In his opening statement at COP26, U.S. President Joe Biden directed his pleas for unity and action on climate change squarely at a familiar audience: American politicians.
Biden spoke about his Build Back Better climate plan, urging his colleagues to support the $1.75 trillion program that would shift the U.S. economy, devoting more than half a trillion dollars explicitly to green jobs and climate commitments.
“This is a chance, in my view, to make a generational investment [in] our economic resilience and our workers and our communities throughout the world,” he said. “That’s what we’re going to do in the United States,” he said, running through the plan’s funding.
He wasn’t alone. Leaders of many major countries spoke in their own languages and ultimately to their home audiences, issuing defenses of their own policies and politics on climate action.
The audience was also clear from the front row. While the opening statements were delivered to a packed sea of national leaders, including French President Emmanuel Macron and German Chancellor Angela Merkel, the national statements were delivered to a sparse crowd, said one photographer who was there, intended not for absent fellow leaders but swaths of TV and photo cameras.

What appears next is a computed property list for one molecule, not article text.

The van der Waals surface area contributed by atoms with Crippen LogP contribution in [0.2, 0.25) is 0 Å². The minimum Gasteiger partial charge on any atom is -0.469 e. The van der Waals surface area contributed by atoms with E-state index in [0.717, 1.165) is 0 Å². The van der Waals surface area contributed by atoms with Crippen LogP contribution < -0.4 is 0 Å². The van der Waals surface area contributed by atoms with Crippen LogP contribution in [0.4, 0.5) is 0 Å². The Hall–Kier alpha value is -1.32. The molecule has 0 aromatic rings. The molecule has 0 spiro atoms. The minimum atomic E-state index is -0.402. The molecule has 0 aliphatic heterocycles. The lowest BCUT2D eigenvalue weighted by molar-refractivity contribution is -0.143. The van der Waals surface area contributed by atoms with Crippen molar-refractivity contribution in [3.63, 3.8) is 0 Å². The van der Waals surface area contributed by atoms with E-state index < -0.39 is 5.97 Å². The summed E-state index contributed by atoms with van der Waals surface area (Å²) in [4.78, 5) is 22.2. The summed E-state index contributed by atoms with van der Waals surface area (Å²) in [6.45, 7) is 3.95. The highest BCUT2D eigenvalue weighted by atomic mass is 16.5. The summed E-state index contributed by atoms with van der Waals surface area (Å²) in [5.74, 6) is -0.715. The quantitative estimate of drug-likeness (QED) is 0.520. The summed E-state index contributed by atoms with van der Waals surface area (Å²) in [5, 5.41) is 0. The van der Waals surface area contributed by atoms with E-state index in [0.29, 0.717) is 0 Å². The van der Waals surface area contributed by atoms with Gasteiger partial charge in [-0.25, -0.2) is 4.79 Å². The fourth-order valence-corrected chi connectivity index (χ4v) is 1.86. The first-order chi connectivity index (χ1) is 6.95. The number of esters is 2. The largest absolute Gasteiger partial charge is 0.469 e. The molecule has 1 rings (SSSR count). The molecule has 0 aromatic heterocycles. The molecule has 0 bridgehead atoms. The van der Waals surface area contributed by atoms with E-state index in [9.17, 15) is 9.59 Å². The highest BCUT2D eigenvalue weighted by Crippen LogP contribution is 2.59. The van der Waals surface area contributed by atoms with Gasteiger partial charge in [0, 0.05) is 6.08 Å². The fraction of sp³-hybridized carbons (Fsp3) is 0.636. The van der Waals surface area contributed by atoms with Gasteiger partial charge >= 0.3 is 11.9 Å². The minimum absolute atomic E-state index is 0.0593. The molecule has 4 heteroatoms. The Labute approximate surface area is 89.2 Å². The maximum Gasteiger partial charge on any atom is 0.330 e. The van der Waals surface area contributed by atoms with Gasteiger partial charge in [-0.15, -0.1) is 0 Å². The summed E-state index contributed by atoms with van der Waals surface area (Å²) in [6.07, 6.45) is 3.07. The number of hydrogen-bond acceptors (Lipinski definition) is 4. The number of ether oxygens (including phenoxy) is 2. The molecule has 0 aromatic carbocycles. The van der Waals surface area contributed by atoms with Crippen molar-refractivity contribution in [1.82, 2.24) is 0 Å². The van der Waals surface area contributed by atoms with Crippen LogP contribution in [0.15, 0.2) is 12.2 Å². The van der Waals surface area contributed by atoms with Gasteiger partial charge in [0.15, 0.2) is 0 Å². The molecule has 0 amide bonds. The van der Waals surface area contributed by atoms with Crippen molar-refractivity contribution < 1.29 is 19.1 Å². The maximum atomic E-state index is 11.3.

By contrast, the world’s small island nations, on the front lines of rising sea levels, frequently spent much of their national statements appealing directly to larger economies for collective action—and for those governments to make good on a unfulfilled pledge: to provide lower-income countries, those least responsible for climate change itself, with $100 billion to adapt to the impacts of rising temperatures.
Ibrahim Mohamed Solih, president of the Maldives, opened his speech by noting, plaintively, that he would say once again what he had said several times before.
“I have no choice but to keep on repeating it. What will it take for you to listen to us?” he asked.
His people are already living the “steady onset of this reality,” he said, with every one of the archipelago’s major islands experiencing severe erosion.
“Our islands are slowly being eaten by the sea, one by one. If we do not reverse this trend, the Maldives will cease to exist by the end of the century,” he said.
It was a quiet moment at the end of the day, scarcely watched, that still managed to cut through the political bluster.
“Please,” he pleaded, “please do not let this opportunity go to waste.”
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